Significance and Use
It is essential for response agency personnel to plan, develop, implement, and train on standardized guidelines that encompass policy, strategy, operations, and tactical decisions prior to responding to a radiological incident. Use of this standard is recommended for all levels of the response structure.
Documents developed from this standard practice shall be referenced and revised as necessary and reviewed on a two-year cycle (at a minimum). The review shall consider new and updated requirements and guidance, technologies, and other information or equipment that might have a significant impact on the management and outcome of radiological incidents.
1.1 This practice provides decision-making considerations for response to incidents that involve radioactive materials. It provides information and guidance for what to include in response planning, and what activities to conduct during a response. The scope of this standard does not explicitly consider response to INDs or nuclear power plant accidents. It does not expressly address emergency response to contamination of food or water supplies.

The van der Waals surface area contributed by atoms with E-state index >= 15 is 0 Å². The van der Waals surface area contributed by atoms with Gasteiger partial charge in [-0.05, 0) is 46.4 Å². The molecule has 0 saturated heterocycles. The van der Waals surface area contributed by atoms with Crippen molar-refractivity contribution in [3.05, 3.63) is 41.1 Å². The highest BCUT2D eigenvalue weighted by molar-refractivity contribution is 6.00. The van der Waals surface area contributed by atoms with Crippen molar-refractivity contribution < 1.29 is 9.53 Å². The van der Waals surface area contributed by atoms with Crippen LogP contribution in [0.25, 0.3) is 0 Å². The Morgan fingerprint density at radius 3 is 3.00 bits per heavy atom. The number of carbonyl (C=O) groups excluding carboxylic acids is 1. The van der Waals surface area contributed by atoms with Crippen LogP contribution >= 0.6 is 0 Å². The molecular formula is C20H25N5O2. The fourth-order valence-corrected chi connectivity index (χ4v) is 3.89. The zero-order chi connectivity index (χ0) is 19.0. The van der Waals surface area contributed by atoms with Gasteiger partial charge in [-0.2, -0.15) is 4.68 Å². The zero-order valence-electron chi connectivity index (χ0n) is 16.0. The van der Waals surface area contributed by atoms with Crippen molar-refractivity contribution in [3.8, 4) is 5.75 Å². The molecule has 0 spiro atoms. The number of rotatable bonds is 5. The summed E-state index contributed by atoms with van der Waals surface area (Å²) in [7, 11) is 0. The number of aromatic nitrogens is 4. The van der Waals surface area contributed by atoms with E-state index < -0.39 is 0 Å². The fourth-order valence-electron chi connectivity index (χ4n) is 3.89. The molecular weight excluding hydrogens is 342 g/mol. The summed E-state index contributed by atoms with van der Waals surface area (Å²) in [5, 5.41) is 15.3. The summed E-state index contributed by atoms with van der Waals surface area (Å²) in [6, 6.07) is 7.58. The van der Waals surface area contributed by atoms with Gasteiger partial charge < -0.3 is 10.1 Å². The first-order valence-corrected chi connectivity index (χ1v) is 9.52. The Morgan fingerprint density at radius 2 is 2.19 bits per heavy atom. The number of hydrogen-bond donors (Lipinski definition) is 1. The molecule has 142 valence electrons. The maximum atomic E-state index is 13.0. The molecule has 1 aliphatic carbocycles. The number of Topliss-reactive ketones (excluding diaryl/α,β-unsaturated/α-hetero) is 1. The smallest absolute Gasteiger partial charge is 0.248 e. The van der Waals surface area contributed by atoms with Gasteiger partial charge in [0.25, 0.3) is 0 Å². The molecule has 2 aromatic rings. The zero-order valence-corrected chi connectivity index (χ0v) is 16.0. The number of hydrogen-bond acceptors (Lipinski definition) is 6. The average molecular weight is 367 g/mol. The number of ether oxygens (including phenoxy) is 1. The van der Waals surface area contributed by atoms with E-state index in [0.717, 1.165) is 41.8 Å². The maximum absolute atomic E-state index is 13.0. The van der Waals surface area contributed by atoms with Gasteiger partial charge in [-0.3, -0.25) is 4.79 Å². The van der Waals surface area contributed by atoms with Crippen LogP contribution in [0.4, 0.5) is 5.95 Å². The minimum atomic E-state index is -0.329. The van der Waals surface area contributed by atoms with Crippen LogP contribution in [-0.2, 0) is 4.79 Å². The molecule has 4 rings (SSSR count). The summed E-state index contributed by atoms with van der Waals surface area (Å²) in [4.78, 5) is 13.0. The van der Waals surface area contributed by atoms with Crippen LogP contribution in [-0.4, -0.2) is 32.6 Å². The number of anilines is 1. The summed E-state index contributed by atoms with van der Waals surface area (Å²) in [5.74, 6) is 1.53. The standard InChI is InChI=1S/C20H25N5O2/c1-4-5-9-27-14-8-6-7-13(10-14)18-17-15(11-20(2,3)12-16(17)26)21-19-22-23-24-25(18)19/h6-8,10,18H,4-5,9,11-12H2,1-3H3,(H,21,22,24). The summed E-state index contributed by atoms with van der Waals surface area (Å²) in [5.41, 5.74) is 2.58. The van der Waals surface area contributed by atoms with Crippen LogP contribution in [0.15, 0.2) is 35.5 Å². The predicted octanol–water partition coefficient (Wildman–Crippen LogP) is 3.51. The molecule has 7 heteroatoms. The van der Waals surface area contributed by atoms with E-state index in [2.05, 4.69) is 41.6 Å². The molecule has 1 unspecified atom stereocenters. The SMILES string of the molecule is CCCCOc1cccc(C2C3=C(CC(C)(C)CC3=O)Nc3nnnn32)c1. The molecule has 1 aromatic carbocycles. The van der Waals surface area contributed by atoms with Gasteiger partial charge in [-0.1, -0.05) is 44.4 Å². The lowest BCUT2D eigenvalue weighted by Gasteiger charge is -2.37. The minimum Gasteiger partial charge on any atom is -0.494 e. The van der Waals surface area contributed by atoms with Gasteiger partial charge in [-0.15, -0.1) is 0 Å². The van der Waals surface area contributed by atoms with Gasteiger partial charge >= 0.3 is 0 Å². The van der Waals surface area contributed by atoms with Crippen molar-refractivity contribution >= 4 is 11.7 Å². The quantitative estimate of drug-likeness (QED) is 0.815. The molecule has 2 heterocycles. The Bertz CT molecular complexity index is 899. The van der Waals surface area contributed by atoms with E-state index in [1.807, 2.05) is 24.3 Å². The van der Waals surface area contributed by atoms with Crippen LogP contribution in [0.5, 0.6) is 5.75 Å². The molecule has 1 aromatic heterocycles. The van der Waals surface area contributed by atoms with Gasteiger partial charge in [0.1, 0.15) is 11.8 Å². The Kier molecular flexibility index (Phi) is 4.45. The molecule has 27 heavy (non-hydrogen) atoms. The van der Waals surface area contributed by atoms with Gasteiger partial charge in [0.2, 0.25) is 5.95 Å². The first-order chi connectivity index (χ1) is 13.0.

1.2 This practice applies to those emergency response agencies that have a role in the response to a radiological incident, excluding an IND incident. It should be used in emergency services response such as law enforcement, fire department, and emergency medical response actions.
1.3 This practice assumes that implementation begins with the recognition of a radiological incident and ends when emergency response actions cease or the response is assumed by specialized regional, state, or federal response teams.
1.4 AHJs using this practice will identify hazards, develop a plan, acquire and track equipment, and provide training consistent with the descriptions provided in Section 6. AHJs not able to meet the requirements should refer to the United States (US) Department of Transportation (DOT) Emergency Response Guidebook (ERG) for guidance on how to manage radiological incidents (DOT, current version). This standard provides additional guidance and is not intended to replace the ERG, rather to supplement it (see Annex A1 ).
1.5 This standard does not purport to address all of the safety concerns, if any, associated with its use. It is the responsibility of the user of this standard to establish appropriate safety and health practices and determine the applicability of regulatory limitations prior to use.